# Calculating The Fair Value Of Quanex Building Products Corporation (NYSE:NX)

By
Simply Wall St
Published
November 17, 2020

In this article we are going to estimate the intrinsic value of Quanex Building Products Corporation (NYSE:NX) by projecting its future cash flows and then discounting them to today's value. The Discounted Cash Flow (DCF) model is the tool we will apply to do this. Don't get put off by the jargon, the math behind it is actually quite straightforward.

Companies can be valued in a lot of ways, so we would point out that a DCF is not perfect for every situation. For those who are keen learners of equity analysis, the Simply Wall St analysis model here may be something of interest to you.

View our latest analysis for Quanex Building Products

### Step by step through the calculation

We're using the 2-stage growth model, which simply means we take in account two stages of company's growth. In the initial period the company may have a higher growth rate and the second stage is usually assumed to have a stable growth rate. To start off with, we need to estimate the next ten years of cash flows. Where possible we use analyst estimates, but when these aren't available we extrapolate the previous free cash flow (FCF) from the last estimate or reported value. We assume companies with shrinking free cash flow will slow their rate of shrinkage, and that companies with growing free cash flow will see their growth rate slow, over this period. We do this to reflect that growth tends to slow more in the early years than it does in later years.

A DCF is all about the idea that a dollar in the future is less valuable than a dollar today, so we need to discount the sum of these future cash flows to arrive at a present value estimate:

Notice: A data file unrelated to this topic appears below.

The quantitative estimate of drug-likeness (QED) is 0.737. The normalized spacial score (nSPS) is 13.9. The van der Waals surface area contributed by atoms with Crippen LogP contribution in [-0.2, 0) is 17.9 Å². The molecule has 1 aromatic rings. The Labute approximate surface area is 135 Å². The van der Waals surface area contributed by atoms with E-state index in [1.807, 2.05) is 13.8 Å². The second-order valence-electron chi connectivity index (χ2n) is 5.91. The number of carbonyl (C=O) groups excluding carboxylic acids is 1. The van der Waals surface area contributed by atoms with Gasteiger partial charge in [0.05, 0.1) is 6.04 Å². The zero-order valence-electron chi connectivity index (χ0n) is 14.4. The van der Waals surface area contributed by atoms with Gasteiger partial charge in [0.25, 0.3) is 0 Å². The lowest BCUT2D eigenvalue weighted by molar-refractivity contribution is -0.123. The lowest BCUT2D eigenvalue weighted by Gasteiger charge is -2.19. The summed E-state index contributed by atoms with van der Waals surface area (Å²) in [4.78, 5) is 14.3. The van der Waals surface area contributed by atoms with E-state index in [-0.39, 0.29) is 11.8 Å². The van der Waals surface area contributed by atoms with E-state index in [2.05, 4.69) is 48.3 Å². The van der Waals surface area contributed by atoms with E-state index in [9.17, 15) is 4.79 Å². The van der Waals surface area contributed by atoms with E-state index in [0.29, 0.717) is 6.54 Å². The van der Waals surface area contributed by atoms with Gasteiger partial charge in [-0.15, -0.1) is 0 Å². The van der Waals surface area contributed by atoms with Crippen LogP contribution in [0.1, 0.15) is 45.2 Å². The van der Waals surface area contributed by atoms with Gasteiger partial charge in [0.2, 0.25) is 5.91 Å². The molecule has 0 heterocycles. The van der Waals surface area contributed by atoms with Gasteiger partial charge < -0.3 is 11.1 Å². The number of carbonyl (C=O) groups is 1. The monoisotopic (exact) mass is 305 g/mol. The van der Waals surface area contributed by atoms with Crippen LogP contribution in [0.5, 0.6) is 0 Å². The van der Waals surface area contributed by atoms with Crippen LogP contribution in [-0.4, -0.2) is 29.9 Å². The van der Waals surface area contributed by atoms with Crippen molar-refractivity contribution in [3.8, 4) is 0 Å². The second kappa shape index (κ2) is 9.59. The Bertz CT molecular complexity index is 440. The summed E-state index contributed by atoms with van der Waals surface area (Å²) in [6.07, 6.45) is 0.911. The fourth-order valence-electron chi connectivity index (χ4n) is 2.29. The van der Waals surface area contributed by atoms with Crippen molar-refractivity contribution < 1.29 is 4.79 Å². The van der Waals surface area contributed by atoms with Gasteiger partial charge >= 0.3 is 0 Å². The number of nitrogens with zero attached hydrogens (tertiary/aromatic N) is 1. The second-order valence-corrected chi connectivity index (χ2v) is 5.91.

#### 10-year free cash flow (FCF) forecast

 2021 2022 2023 2024 2025 2026 2027 2028 2029 2030 Levered FCF (\$, Millions) US\$53.0m US\$51.3m US\$50.5m US\$50.3m US\$50.5m US\$50.9m US\$51.6m US\$52.4m US\$53.3m US\$54.3m Growth Rate Estimate Source Analyst x2 Est @ -3.22% Est @ -1.59% Est @ -0.44% Est @ 0.36% Est @ 0.91% Est @ 1.31% Est @ 1.58% Est @ 1.77% Est @ 1.91% Present Value (\$, Millions) Discounted @ 10% US\$48.1 US\$42.3 US\$37.8 US\$34.2 US\$31.1 US\$28.5 US\$26.2 US\$24.2 US\$22.4 US\$20.7

("Est" = FCF growth rate estimated by Simply Wall St)
Present Value of 10-year Cash Flow (PVCF) = US\$315m

After calculating the present value of future cash flows in the initial 10-year period, we need to calculate the Terminal Value, which accounts for all future cash flows beyond the first stage. For a number of reasons a very conservative growth rate is used that cannot exceed that of a country's GDP growth. In this case we have used the 5-year average of the 10-year government bond yield (2.2%) to estimate future growth. In the same way as with the 10-year 'growth' period, we discount future cash flows to today's value, using a cost of equity of 10%.

Terminal Value (TV)= FCF2030 × (1 + g) ÷ (r – g) = US\$54m× (1 + 2.2%) ÷ (10%– 2.2%) = US\$701m

Present Value of Terminal Value (PVTV)= TV / (1 + r)10= US\$701m÷ ( 1 + 10%)10= US\$267m